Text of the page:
Speaking at the RSPO European roundtable in London, Dr Bayu Krisnamurthi stated the Indonesian government’s intention to work together with RSPO towards a joint sustainable palm oil standard, which would scale up production of certified sustainable palm oil in Indonesia.
Krisnamurthi proposed to convert RSPO into an ‘open source’ standard available also for non-RSPO members, while commenting on the struggle to achieve 100% certified sustainable palm oil.
“We are building a plane while flying it,” he said, and emphasised the need to make sustainable palm oil a viable business to all of Indonesia’s palm oil growers and small-holders.
During the conference, Darrel Webber, RSPO Secretary General, also announced the first release, in an accessible format, of maps for all RSPO certified palm oil plantations.
The RSPO maps show exactly where RSPO certified palm oil is produced and together with other data in the GFW platform will empower palm oil buyers to make better decisions that support responsible sourcing.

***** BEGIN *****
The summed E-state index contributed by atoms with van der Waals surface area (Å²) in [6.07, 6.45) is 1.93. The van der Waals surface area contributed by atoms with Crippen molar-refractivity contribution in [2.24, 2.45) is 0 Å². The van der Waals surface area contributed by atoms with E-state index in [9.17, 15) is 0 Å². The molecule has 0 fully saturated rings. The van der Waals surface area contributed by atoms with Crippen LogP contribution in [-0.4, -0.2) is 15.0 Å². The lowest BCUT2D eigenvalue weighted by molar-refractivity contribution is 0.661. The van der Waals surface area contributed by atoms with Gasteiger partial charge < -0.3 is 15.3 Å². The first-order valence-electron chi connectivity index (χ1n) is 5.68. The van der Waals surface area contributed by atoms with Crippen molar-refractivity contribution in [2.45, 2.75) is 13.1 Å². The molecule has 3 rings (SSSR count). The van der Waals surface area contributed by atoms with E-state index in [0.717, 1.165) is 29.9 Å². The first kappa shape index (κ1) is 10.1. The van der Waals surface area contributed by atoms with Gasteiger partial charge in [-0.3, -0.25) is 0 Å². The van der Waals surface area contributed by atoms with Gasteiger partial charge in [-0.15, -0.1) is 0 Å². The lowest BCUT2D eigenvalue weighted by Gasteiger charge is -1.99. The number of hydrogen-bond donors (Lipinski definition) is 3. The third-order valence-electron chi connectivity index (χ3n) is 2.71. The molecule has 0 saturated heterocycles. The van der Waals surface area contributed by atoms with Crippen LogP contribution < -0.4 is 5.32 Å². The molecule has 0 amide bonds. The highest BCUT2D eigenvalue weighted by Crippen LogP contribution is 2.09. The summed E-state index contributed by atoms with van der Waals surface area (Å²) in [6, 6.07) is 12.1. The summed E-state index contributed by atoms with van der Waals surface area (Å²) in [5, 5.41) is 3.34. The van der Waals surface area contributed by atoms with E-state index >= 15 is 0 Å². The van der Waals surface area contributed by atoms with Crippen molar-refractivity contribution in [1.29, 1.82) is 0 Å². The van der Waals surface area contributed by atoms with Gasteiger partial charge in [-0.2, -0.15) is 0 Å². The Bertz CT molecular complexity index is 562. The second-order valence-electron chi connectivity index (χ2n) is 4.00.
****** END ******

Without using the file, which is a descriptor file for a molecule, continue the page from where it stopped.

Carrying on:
“By increasing transparency on where and how palm oil is grown, we want to strengthen the role of RSPO as a benchmark to measure everyone’s performance. GFW’s maps will give greater assurance to European buyers that the CSPO they’re sourcing is produced responsibly,” said Webber.
“They will also act as a tool for certified growers to show their commitment and urge customers to support them.”
By releasing the maps of certified growers, RSPO is answering calls for greater transparency in the supply chain, and increasing trust in its standard to achieve 100% certified sustainable palm oil.
The RSPO London conference inaugurated a series of dialogues for RSPO members to discuss their shared responsibilities in delivering a 100% CSPO market in Europe and reinforce the partnership between growers and palm oil users.
The current estimated annual production capacity of RSPO-certified sustainable palm oil is 9.7 million metric tons, approximately 16% of global crude palm oil.
About 47.85% of the world's current RSPO-certified sustainable palm oil production capacity comes from Indonesia, followed by 43.95% from Malaysia, and the remaining 8.2% from Papua New Guinea, Solomon Islands, Brazil, Thailand, Colombia, Cambodia and Ivory Coast.
Palm oil, palm kernel oil, and its derivatives, are used in 70% of cosmetics products.